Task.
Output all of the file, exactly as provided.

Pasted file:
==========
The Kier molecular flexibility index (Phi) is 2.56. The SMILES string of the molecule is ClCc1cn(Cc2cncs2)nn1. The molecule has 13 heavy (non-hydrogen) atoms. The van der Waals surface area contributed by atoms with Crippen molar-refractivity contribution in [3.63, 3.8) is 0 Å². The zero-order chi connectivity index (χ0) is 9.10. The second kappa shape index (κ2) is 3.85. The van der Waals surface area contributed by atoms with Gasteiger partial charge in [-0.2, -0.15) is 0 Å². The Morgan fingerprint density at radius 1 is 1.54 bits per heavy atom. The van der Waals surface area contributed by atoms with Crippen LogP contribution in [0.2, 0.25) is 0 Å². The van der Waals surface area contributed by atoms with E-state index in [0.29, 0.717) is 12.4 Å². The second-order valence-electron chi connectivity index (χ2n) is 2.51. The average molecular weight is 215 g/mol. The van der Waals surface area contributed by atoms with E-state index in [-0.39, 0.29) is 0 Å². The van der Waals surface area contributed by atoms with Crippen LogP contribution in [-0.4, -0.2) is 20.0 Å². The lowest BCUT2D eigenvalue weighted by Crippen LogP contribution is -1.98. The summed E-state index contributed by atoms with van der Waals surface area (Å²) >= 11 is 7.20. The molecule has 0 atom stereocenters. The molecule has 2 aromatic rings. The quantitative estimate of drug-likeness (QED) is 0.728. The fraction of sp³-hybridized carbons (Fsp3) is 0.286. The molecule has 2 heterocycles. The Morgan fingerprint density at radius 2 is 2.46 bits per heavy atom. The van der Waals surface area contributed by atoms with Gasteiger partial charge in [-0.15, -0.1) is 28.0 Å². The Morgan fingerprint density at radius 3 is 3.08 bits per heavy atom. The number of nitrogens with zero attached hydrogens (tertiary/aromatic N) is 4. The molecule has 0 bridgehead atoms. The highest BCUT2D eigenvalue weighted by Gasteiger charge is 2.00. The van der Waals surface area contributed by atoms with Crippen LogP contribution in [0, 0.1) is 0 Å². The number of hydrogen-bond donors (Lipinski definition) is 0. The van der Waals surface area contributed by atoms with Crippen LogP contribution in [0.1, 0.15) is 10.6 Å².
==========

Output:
The Kier molecular flexibility index (Phi) is 2.56. The SMILES string of the molecule is ClCc1cn(Cc2cncs2)nn1. The molecule has 13 heavy (non-hydrogen) atoms. The van der Waals surface area contributed by atoms with Crippen molar-refractivity contribution in [3.63, 3.8) is 0 Å². The zero-order chi connectivity index (χ0) is 9.10. The second kappa shape index (κ2) is 3.85. The van der Waals surface area contributed by atoms with Gasteiger partial charge in [-0.2, -0.15) is 0 Å². The Morgan fingerprint density at radius 1 is 1.54 bits per heavy atom. The van der Waals surface area contributed by atoms with Crippen LogP contribution in [0.2, 0.25) is 0 Å². The van der Waals surface area contributed by atoms with E-state index in [0.29, 0.717) is 12.4 Å². The second-order valence-electron chi connectivity index (χ2n) is 2.51. The average molecular weight is 215 g/mol. The van der Waals surface area contributed by atoms with E-state index in [-0.39, 0.29) is 0 Å². The van der Waals surface area contributed by atoms with Crippen LogP contribution in [-0.4, -0.2) is 20.0 Å². The lowest BCUT2D eigenvalue weighted by Crippen LogP contribution is -1.98. The summed E-state index contributed by atoms with van der Waals surface area (Å²) >= 11 is 7.20. The molecule has 0 atom stereocenters. The molecule has 2 aromatic rings. The quantitative estimate of drug-likeness (QED) is 0.728. The fraction of sp³-hybridized carbons (Fsp3) is 0.286. The molecule has 2 heterocycles. The Morgan fingerprint density at radius 2 is 2.46 bits per heavy atom. The van der Waals surface area contributed by atoms with Gasteiger partial charge in [-0.15, -0.1) is 28.0 Å². The Morgan fingerprint density at radius 3 is 3.08 bits per heavy atom. The number of nitrogens with zero attached hydrogens (tertiary/aromatic N) is 4. The molecule has 0 bridgehead atoms. The highest BCUT2D eigenvalue weighted by Gasteiger charge is 2.00. The van der Waals surface area contributed by atoms with Crippen LogP contribution in [0, 0.1) is 0 Å². The number of hydrogen-bond donors (Lipinski definition) is 0. The van der Waals surface area contributed by atoms with Crippen LogP contribution in [0.1, 0.15) is 10.6 Å².